How Oral Health Effects Your Overall Health

How well you care for your teeth and gums does have huge effect on your overall health. Not attending to your oral health may lead to more than just sore teeth and bad breath — it can cause all sorts of health problems, including some nasty diseases like oral cancer. Researchers have found connections between gum problems and heart disease, bacterial pneumonia, stroke, and even problem with pregnancies.

“You cannot be healthy with an unhealthy mouth any more than one can be healthy with an infected foot,” says Richard H. Price, DMD, spokesperson for the American Dental Association (ADA) and a former clinical instructor at the Boston University Dental School.

How Diet and Lifestyle Relates to Oral Health

Many dietary habits and lifestyle factors can affect oral health, including:

  • Sugar consumption. “Having too much sugar in your diet will contribute to tooth decay and gum problems, because the bacteria in the mouth thrive in this environment,” producing tooth and gum-destroying enzymes and acids, says Dr. Price, who retired after 35 years as a dentist in Newton, Mass.

 

  • Smoking. Dental care professionals have known that smoking cigarettes and cigars and using tobacco products can cause periodontal disease (gum disease), tooth decay, and oral cancer. Cigars can also cause periodontal disease and throat, or pharyngeal, cancer. “The smoke from tobacco has a toxic effect on gum tissue, and can interfere with blood flow,” Price explains. “Smoking also stains the heck out of teeth, is a direct cause of oral cancer, and can contribute to bad breath.”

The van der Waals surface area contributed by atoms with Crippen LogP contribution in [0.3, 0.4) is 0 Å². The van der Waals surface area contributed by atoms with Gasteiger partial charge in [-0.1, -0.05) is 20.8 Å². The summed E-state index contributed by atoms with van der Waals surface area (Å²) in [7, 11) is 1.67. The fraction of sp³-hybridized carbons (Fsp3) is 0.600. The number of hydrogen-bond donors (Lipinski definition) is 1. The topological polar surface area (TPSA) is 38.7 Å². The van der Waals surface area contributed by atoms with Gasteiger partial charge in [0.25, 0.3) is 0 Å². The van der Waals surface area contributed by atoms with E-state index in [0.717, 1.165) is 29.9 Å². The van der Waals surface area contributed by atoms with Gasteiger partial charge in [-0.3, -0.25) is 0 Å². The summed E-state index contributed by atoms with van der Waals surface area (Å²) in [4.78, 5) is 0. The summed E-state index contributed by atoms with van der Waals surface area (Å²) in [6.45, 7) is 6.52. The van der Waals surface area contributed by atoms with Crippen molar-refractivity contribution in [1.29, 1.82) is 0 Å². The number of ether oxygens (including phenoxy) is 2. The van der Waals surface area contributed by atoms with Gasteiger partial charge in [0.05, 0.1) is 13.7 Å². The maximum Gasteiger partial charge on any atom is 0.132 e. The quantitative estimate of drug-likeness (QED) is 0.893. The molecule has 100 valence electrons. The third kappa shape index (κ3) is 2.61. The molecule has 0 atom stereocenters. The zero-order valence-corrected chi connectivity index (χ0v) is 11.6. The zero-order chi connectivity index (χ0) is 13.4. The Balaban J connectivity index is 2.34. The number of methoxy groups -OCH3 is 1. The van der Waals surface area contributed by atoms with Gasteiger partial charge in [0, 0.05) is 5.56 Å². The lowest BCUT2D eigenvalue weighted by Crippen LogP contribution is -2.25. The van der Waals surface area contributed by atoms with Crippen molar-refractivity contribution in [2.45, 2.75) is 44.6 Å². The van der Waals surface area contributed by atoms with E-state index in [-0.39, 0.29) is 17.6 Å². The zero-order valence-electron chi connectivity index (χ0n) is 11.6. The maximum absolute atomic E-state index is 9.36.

• Drinking alcohol. “Drinking can contribute to oral problems indirectly by resulting in a dehydrated mouth, which can allow bacteria to run rampant.

 

  • Changes in weight. For those who wear dentures, changes in body weight tend to affect the way dentures fit, Price says. “Just as weight gain or loss affects the way clothes fit, that gain or loss also affects the gum pads on which dentures rest,” he says

 

  • Medication. “Certain medications, like some antibiotics, can cause internal staining of teeth, such as tetracycline staining, depending on the age they were taken at,” says Price. Also, “there are 200 to 400 medications, prescribed or over-the-counter, that have the side effect of drying up saliva. Having a dry mouth is prone to gum disease and tooth decay, as well as bad breath.”

 

Healthy Mouth and Body

To maintain your oral health — and overall good health — Price says you should see your dentist regularly to head off any problems early. You should also practice good oral hygiene at home by brushing and flossing your teeth daily in order to prevent plaque from accumulating and causing problems.

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